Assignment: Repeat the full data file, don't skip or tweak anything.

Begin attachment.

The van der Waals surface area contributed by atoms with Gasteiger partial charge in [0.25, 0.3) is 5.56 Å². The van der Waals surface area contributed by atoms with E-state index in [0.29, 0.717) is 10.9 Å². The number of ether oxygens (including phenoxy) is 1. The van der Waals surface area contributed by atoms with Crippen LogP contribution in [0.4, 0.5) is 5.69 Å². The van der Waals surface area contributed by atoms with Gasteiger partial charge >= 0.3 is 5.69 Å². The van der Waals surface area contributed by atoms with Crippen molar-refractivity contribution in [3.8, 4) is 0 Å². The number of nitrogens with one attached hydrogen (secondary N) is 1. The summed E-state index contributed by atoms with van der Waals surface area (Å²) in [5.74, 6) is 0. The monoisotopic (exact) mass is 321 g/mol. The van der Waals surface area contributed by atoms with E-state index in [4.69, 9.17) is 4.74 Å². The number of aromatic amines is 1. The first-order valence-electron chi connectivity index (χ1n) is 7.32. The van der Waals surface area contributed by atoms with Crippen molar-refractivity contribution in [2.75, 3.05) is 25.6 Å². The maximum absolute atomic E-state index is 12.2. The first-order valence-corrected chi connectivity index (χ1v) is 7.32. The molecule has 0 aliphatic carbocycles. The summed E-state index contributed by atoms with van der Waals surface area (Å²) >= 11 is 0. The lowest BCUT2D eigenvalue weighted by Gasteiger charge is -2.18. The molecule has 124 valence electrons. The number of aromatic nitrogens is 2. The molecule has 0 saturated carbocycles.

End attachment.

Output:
The van der Waals surface area contributed by atoms with Gasteiger partial charge in [0.25, 0.3) is 5.56 Å². The van der Waals surface area contributed by atoms with E-state index in [0.29, 0.717) is 10.9 Å². The number of ether oxygens (including phenoxy) is 1. The van der Waals surface area contributed by atoms with Crippen LogP contribution in [0.4, 0.5) is 5.69 Å². The van der Waals surface area contributed by atoms with Gasteiger partial charge >= 0.3 is 5.69 Å². The van der Waals surface area contributed by atoms with Crippen molar-refractivity contribution in [3.8, 4) is 0 Å². The number of nitrogens with one attached hydrogen (secondary N) is 1. The summed E-state index contributed by atoms with van der Waals surface area (Å²) in [5.74, 6) is 0. The monoisotopic (exact) mass is 321 g/mol. The van der Waals surface area contributed by atoms with E-state index in [4.69, 9.17) is 4.74 Å². The number of aromatic amines is 1. The first-order valence-electron chi connectivity index (χ1n) is 7.32. The van der Waals surface area contributed by atoms with Crippen molar-refractivity contribution in [2.75, 3.05) is 25.6 Å². The maximum absolute atomic E-state index is 12.2. The first-order valence-corrected chi connectivity index (χ1v) is 7.32. The molecule has 0 aliphatic carbocycles. The summed E-state index contributed by atoms with van der Waals surface area (Å²) >= 11 is 0. The lowest BCUT2D eigenvalue weighted by Gasteiger charge is -2.18. The molecule has 124 valence electrons. The number of aromatic nitrogens is 2. The molecule has 0 saturated carbocycles.